Date of Award

1992

Document Type

Dissertation

Degree Name

Doctor of Philosophy (PhD)

Department

Education

First Advisor

Robert C. Lafayette

Abstract

Within the broader issue of teacher education, the focus of this study is on one of the most neglected areas of inquiry in the field of foreign languages, the preservice field experience, and the development of student teachers' perspectives of foreign language teaching. The following questions were specifically addressed: (1) What perspectives of foreign language teaching do student teachers hold upon completion of their program of university courses? (2) Is there an alteration of student teachers' perspectives of foreign language teaching during their student teaching semester? (3) What factors appear to influence student teachers' perspectives of foreign language teaching during their student teaching semester? Berlak & Berlak's concept of "dilemmas" underlies the formulation of these objectives, the choice of the method of inquiry, the choice of instruments, the procedures for collecting data and for their analysis, and the reporting of the findings. The perspectives of five foreign language student teachers attending a major American university were examined during their 15-week field experience at the middle and high school levels. The most appropriate framework for this study was the naturalistic paradigm. Multiple methods were used to collect data from the five preservice teachers, the five cooperating teachers, the university Clinical Experiences Office, the methods instructor, and the participating schools. A variety of instruments were used to collect data, including biographical questionnaires and essays, reflective pre-student teaching writings, Teacher Beliefs Inventory and Conceptions of Foreign Language Teaching questionnaires, dialogue journals, observations and interviews supported by video- and audio-tapes, and teacher materials. Data were processed using constant comparative analysis to identify the dominant themes throughout the study. Member check, peer debriefing, triangulation, referential adequacy materials, thick description, prolonged engagement, persistent observation, and independent audit, were employed to increase dependability, transferability, and confirmability, while safeguarding against loss of credibility. Conclusions and implications for policy, practice, and future research were suggested by this study. Theoretical and methodological issues in studying the development of teachers' perspectives were addressed. While the results cannot be generalized to the entire population of student teachers or teachers, they contribute to understanding the process of learning how to teach.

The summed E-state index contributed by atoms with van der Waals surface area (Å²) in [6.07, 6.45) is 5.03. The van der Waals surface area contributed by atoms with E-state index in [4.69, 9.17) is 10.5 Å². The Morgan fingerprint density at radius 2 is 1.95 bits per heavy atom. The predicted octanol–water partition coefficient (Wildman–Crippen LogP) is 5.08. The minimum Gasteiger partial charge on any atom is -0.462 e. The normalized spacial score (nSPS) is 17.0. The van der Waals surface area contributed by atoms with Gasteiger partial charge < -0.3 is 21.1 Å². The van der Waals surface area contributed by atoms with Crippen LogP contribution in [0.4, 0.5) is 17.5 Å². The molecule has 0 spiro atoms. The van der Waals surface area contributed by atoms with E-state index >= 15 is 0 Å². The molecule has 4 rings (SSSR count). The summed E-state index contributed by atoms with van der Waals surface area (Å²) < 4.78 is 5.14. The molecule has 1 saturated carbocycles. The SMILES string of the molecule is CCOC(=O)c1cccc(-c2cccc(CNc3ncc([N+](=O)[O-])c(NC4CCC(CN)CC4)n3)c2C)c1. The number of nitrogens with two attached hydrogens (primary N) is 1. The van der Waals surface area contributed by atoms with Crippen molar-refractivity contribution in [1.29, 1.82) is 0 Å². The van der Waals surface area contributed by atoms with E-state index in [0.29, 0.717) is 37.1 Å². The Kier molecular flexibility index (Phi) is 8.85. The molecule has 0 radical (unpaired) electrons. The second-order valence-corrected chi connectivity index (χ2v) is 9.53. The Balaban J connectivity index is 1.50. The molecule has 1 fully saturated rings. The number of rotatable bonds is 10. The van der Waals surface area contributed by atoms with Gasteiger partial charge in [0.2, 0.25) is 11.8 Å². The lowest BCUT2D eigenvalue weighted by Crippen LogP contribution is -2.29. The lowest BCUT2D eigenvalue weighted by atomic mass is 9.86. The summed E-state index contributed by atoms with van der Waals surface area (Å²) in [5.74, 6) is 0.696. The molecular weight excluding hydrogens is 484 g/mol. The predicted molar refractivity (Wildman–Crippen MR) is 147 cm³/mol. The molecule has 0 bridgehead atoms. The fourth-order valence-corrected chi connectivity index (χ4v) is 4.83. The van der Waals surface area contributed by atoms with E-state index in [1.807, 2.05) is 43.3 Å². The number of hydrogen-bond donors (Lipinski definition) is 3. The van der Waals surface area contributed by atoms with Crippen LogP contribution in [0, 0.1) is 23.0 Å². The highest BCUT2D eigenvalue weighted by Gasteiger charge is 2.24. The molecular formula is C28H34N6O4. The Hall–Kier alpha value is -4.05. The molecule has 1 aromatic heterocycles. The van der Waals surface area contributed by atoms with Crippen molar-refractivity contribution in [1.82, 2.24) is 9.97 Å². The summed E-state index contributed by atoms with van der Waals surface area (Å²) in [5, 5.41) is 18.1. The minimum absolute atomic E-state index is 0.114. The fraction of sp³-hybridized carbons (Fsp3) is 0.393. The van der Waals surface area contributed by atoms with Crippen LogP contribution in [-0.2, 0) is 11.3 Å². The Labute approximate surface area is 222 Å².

Pages

500

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